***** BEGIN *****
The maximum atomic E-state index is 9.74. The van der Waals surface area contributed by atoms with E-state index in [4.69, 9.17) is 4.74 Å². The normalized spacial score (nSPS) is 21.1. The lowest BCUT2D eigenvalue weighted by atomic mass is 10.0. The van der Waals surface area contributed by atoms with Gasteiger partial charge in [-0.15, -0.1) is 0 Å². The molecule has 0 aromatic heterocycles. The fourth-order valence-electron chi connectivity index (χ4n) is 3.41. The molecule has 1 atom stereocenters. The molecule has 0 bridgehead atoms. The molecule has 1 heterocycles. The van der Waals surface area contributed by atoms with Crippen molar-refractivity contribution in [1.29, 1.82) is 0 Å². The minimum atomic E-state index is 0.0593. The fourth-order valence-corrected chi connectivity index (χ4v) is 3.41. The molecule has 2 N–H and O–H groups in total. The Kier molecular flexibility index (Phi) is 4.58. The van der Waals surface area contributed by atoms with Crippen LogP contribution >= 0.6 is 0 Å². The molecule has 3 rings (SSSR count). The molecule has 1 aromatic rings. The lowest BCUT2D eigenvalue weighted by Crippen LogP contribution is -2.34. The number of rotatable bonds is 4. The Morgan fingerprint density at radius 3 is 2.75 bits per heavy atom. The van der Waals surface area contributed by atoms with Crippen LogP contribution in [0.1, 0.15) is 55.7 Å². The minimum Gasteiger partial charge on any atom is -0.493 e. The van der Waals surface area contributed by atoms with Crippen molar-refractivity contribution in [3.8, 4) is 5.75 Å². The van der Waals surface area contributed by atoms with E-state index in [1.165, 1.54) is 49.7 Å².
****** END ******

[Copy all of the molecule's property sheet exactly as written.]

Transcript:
The maximum atomic E-state index is 9.74. The van der Waals surface area contributed by atoms with E-state index in [4.69, 9.17) is 4.74 Å². The normalized spacial score (nSPS) is 21.1. The lowest BCUT2D eigenvalue weighted by atomic mass is 10.0. The van der Waals surface area contributed by atoms with Gasteiger partial charge in [-0.15, -0.1) is 0 Å². The molecule has 0 aromatic heterocycles. The fourth-order valence-electron chi connectivity index (χ4n) is 3.41. The molecule has 1 atom stereocenters. The molecule has 0 bridgehead atoms. The molecule has 1 heterocycles. The van der Waals surface area contributed by atoms with Crippen molar-refractivity contribution in [1.29, 1.82) is 0 Å². The minimum atomic E-state index is 0.0593. The fourth-order valence-corrected chi connectivity index (χ4v) is 3.41. The molecule has 2 N–H and O–H groups in total. The Kier molecular flexibility index (Phi) is 4.58. The van der Waals surface area contributed by atoms with Crippen LogP contribution >= 0.6 is 0 Å². The molecule has 3 rings (SSSR count). The molecule has 1 aromatic rings. The lowest BCUT2D eigenvalue weighted by Crippen LogP contribution is -2.34. The number of rotatable bonds is 4. The Morgan fingerprint density at radius 3 is 2.75 bits per heavy atom. The van der Waals surface area contributed by atoms with Crippen LogP contribution in [0.1, 0.15) is 55.7 Å². The minimum Gasteiger partial charge on any atom is -0.493 e. The van der Waals surface area contributed by atoms with Crippen molar-refractivity contribution in [3.8, 4) is 5.75 Å². The van der Waals surface area contributed by atoms with E-state index in [1.165, 1.54) is 49.7 Å².